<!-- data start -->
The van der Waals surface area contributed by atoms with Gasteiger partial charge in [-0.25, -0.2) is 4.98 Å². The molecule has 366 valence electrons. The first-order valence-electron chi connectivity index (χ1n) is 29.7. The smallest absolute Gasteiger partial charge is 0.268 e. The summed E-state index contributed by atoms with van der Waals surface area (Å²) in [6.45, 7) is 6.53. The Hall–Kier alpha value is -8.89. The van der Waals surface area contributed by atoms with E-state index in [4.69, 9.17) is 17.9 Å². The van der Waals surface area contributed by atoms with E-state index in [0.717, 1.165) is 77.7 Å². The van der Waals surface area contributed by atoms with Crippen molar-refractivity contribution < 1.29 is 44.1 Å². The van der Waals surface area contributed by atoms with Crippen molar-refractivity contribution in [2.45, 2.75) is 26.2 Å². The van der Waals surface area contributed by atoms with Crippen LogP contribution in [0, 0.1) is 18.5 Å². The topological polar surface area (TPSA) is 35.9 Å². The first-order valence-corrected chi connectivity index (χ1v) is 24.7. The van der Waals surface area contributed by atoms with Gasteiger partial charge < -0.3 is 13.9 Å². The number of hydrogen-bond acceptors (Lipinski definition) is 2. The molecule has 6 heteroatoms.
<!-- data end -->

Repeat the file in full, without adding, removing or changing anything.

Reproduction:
The van der Waals surface area contributed by atoms with Gasteiger partial charge in [-0.25, -0.2) is 4.98 Å². The molecule has 366 valence electrons. The first-order valence-electron chi connectivity index (χ1n) is 29.7. The smallest absolute Gasteiger partial charge is 0.268 e. The summed E-state index contributed by atoms with van der Waals surface area (Å²) in [6.45, 7) is 6.53. The Hall–Kier alpha value is -8.89. The van der Waals surface area contributed by atoms with E-state index in [4.69, 9.17) is 17.9 Å². The van der Waals surface area contributed by atoms with E-state index in [0.717, 1.165) is 77.7 Å². The van der Waals surface area contributed by atoms with Crippen molar-refractivity contribution < 1.29 is 44.1 Å². The van der Waals surface area contributed by atoms with Crippen molar-refractivity contribution in [2.45, 2.75) is 26.2 Å². The van der Waals surface area contributed by atoms with Crippen LogP contribution in [0, 0.1) is 18.5 Å². The topological polar surface area (TPSA) is 35.9 Å². The first-order valence-corrected chi connectivity index (χ1v) is 24.7. The van der Waals surface area contributed by atoms with Gasteiger partial charge < -0.3 is 13.9 Å². The number of hydrogen-bond acceptors (Lipinski definition) is 2. The molecule has 6 heteroatoms.